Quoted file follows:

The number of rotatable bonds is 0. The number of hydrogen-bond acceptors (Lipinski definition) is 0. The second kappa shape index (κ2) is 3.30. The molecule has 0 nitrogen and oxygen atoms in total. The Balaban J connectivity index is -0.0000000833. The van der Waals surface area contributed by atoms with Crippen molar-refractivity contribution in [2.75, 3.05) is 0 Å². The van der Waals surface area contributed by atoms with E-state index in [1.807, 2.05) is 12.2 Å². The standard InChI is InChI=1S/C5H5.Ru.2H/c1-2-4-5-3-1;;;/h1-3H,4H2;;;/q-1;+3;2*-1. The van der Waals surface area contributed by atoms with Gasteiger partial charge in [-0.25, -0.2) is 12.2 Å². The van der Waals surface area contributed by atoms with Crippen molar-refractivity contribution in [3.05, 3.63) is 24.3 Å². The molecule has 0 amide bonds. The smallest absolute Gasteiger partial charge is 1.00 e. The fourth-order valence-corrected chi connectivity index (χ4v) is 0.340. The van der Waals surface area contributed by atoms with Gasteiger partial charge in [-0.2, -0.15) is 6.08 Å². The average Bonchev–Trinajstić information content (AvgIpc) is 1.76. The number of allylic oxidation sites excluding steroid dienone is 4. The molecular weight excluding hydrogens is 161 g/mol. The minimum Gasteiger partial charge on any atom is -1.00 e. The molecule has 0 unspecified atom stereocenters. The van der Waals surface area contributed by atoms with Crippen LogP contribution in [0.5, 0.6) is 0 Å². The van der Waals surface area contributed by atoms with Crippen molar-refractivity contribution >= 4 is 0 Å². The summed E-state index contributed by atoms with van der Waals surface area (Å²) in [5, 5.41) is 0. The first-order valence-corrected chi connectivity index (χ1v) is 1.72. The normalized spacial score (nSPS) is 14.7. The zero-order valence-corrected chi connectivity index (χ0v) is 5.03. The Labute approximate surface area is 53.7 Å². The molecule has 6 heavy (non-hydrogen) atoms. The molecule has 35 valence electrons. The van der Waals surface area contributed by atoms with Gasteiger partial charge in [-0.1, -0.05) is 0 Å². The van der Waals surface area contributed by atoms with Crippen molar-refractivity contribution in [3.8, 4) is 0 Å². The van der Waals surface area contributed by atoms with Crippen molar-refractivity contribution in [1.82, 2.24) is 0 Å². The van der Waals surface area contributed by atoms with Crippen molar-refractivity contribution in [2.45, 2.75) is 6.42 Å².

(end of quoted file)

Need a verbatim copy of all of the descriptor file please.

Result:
The number of rotatable bonds is 0. The number of hydrogen-bond acceptors (Lipinski definition) is 0. The second kappa shape index (κ2) is 3.30. The molecule has 0 nitrogen and oxygen atoms in total. The Balaban J connectivity index is -0.0000000833. The van der Waals surface area contributed by atoms with Crippen molar-refractivity contribution in [2.75, 3.05) is 0 Å². The van der Waals surface area contributed by atoms with E-state index in [1.807, 2.05) is 12.2 Å². The standard InChI is InChI=1S/C5H5.Ru.2H/c1-2-4-5-3-1;;;/h1-3H,4H2;;;/q-1;+3;2*-1. The van der Waals surface area contributed by atoms with Gasteiger partial charge in [-0.25, -0.2) is 12.2 Å². The van der Waals surface area contributed by atoms with Crippen molar-refractivity contribution in [3.05, 3.63) is 24.3 Å². The molecule has 0 amide bonds. The smallest absolute Gasteiger partial charge is 1.00 e. The fourth-order valence-corrected chi connectivity index (χ4v) is 0.340. The van der Waals surface area contributed by atoms with Gasteiger partial charge in [-0.2, -0.15) is 6.08 Å². The average Bonchev–Trinajstić information content (AvgIpc) is 1.76. The number of allylic oxidation sites excluding steroid dienone is 4. The molecular weight excluding hydrogens is 161 g/mol. The minimum Gasteiger partial charge on any atom is -1.00 e. The molecule has 0 unspecified atom stereocenters. The van der Waals surface area contributed by atoms with Crippen LogP contribution in [0.5, 0.6) is 0 Å². The van der Waals surface area contributed by atoms with Crippen molar-refractivity contribution >= 4 is 0 Å². The summed E-state index contributed by atoms with van der Waals surface area (Å²) in [5, 5.41) is 0. The first-order valence-corrected chi connectivity index (χ1v) is 1.72. The normalized spacial score (nSPS) is 14.7. The zero-order valence-corrected chi connectivity index (χ0v) is 5.03. The Labute approximate surface area is 53.7 Å². The molecule has 6 heavy (non-hydrogen) atoms. The molecule has 35 valence electrons. The van der Waals surface area contributed by atoms with Gasteiger partial charge in [-0.1, -0.05) is 0 Å². The van der Waals surface area contributed by atoms with Crippen molar-refractivity contribution in [3.8, 4) is 0 Å². The van der Waals surface area contributed by atoms with Crippen molar-refractivity contribution in [1.82, 2.24) is 0 Å². The van der Waals surface area contributed by atoms with Crippen molar-refractivity contribution in [2.45, 2.75) is 6.42 Å².